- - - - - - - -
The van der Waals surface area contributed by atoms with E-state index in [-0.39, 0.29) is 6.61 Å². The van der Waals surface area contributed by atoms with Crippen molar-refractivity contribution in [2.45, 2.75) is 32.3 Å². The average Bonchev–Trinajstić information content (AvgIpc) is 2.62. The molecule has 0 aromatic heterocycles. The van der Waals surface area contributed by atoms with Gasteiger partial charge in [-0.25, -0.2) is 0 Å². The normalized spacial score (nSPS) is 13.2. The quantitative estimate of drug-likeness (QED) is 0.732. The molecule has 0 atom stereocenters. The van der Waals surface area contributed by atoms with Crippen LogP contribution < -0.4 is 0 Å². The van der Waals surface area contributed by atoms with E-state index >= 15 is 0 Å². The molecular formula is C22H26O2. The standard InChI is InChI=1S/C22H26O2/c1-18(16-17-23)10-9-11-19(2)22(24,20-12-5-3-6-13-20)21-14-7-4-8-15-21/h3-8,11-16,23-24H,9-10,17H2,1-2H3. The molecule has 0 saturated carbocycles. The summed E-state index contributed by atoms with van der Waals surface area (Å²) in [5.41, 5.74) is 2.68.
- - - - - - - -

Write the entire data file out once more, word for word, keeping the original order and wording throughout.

The van der Waals surface area contributed by atoms with E-state index in [-0.39, 0.29) is 6.61 Å². The van der Waals surface area contributed by atoms with Crippen molar-refractivity contribution in [2.45, 2.75) is 32.3 Å². The average Bonchev–Trinajstić information content (AvgIpc) is 2.62. The molecule has 0 aromatic heterocycles. The van der Waals surface area contributed by atoms with Gasteiger partial charge in [-0.25, -0.2) is 0 Å². The normalized spacial score (nSPS) is 13.2. The quantitative estimate of drug-likeness (QED) is 0.732. The molecule has 0 atom stereocenters. The van der Waals surface area contributed by atoms with Crippen LogP contribution < -0.4 is 0 Å². The van der Waals surface area contributed by atoms with E-state index >= 15 is 0 Å². The molecular formula is C22H26O2. The standard InChI is InChI=1S/C22H26O2/c1-18(16-17-23)10-9-11-19(2)22(24,20-12-5-3-6-13-20)21-14-7-4-8-15-21/h3-8,11-16,23-24H,9-10,17H2,1-2H3. The molecule has 0 saturated carbocycles. The summed E-state index contributed by atoms with van der Waals surface area (Å²) in [5.41, 5.74) is 2.68.